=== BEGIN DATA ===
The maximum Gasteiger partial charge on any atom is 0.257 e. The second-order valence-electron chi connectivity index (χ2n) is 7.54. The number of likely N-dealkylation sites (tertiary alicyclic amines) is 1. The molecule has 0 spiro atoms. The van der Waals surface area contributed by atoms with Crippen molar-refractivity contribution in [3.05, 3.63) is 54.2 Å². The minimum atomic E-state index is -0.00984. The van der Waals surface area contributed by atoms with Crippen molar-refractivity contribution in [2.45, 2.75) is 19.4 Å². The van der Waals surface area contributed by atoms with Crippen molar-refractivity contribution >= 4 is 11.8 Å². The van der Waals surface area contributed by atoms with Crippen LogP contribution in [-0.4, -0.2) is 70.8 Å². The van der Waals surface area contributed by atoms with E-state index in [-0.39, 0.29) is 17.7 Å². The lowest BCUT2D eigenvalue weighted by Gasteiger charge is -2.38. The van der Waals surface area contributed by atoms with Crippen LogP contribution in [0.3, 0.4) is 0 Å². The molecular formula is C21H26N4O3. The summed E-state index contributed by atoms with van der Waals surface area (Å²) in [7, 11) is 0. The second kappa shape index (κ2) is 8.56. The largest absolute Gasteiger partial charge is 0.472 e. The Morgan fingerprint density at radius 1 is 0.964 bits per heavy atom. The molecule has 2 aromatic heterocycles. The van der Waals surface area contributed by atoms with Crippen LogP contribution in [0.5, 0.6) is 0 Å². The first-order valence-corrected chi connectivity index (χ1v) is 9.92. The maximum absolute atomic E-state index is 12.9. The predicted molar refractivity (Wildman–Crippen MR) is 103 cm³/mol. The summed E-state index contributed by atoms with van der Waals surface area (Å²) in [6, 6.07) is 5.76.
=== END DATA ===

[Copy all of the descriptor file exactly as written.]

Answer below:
The maximum Gasteiger partial charge on any atom is 0.257 e. The second-order valence-electron chi connectivity index (χ2n) is 7.54. The number of likely N-dealkylation sites (tertiary alicyclic amines) is 1. The molecule has 0 spiro atoms. The van der Waals surface area contributed by atoms with Crippen molar-refractivity contribution in [3.05, 3.63) is 54.2 Å². The minimum atomic E-state index is -0.00984. The van der Waals surface area contributed by atoms with Crippen molar-refractivity contribution in [2.45, 2.75) is 19.4 Å². The van der Waals surface area contributed by atoms with Crippen molar-refractivity contribution >= 4 is 11.8 Å². The van der Waals surface area contributed by atoms with Crippen LogP contribution in [-0.4, -0.2) is 70.8 Å². The van der Waals surface area contributed by atoms with E-state index in [-0.39, 0.29) is 17.7 Å². The lowest BCUT2D eigenvalue weighted by Gasteiger charge is -2.38. The van der Waals surface area contributed by atoms with Crippen LogP contribution in [0.3, 0.4) is 0 Å². The molecular formula is C21H26N4O3. The summed E-state index contributed by atoms with van der Waals surface area (Å²) in [7, 11) is 0. The second kappa shape index (κ2) is 8.56. The largest absolute Gasteiger partial charge is 0.472 e. The Morgan fingerprint density at radius 1 is 0.964 bits per heavy atom. The molecule has 2 aromatic heterocycles. The van der Waals surface area contributed by atoms with Crippen LogP contribution in [0.5, 0.6) is 0 Å². The first-order valence-corrected chi connectivity index (χ1v) is 9.92. The maximum absolute atomic E-state index is 12.9. The predicted molar refractivity (Wildman–Crippen MR) is 103 cm³/mol. The summed E-state index contributed by atoms with van der Waals surface area (Å²) in [6, 6.07) is 5.76.